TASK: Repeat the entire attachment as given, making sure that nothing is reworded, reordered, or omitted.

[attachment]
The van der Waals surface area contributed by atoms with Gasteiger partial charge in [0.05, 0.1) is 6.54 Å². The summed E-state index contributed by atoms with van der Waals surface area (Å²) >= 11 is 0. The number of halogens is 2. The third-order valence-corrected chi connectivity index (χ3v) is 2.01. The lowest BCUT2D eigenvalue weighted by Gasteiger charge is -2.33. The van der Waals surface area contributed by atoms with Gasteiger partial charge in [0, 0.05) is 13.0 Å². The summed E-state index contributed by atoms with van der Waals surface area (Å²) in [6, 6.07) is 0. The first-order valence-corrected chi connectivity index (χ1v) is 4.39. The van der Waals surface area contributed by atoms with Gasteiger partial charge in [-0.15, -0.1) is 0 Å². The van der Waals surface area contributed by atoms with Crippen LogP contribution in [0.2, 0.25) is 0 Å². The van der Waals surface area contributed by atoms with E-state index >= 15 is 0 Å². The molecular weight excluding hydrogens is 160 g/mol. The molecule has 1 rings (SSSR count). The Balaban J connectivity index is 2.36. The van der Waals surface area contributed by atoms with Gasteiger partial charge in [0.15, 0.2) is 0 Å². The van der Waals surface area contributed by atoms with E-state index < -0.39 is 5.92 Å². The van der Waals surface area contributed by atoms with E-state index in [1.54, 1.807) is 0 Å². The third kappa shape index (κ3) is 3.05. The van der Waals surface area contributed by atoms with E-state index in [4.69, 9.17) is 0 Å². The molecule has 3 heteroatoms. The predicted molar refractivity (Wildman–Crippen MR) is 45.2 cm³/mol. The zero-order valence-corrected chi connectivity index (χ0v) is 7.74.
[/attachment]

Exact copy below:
The van der Waals surface area contributed by atoms with Gasteiger partial charge in [0.05, 0.1) is 6.54 Å². The summed E-state index contributed by atoms with van der Waals surface area (Å²) >= 11 is 0. The number of halogens is 2. The third-order valence-corrected chi connectivity index (χ3v) is 2.01. The lowest BCUT2D eigenvalue weighted by Gasteiger charge is -2.33. The van der Waals surface area contributed by atoms with Gasteiger partial charge in [0, 0.05) is 13.0 Å². The summed E-state index contributed by atoms with van der Waals surface area (Å²) in [6, 6.07) is 0. The first-order valence-corrected chi connectivity index (χ1v) is 4.39. The van der Waals surface area contributed by atoms with Gasteiger partial charge in [-0.15, -0.1) is 0 Å². The van der Waals surface area contributed by atoms with Crippen LogP contribution in [0.2, 0.25) is 0 Å². The van der Waals surface area contributed by atoms with E-state index >= 15 is 0 Å². The molecular weight excluding hydrogens is 160 g/mol. The molecule has 1 rings (SSSR count). The Balaban J connectivity index is 2.36. The van der Waals surface area contributed by atoms with Gasteiger partial charge in [0.15, 0.2) is 0 Å². The van der Waals surface area contributed by atoms with E-state index < -0.39 is 5.92 Å². The van der Waals surface area contributed by atoms with E-state index in [1.54, 1.807) is 0 Å². The third kappa shape index (κ3) is 3.05. The van der Waals surface area contributed by atoms with E-state index in [4.69, 9.17) is 0 Å². The molecule has 3 heteroatoms. The predicted molar refractivity (Wildman–Crippen MR) is 45.2 cm³/mol. The zero-order valence-corrected chi connectivity index (χ0v) is 7.74.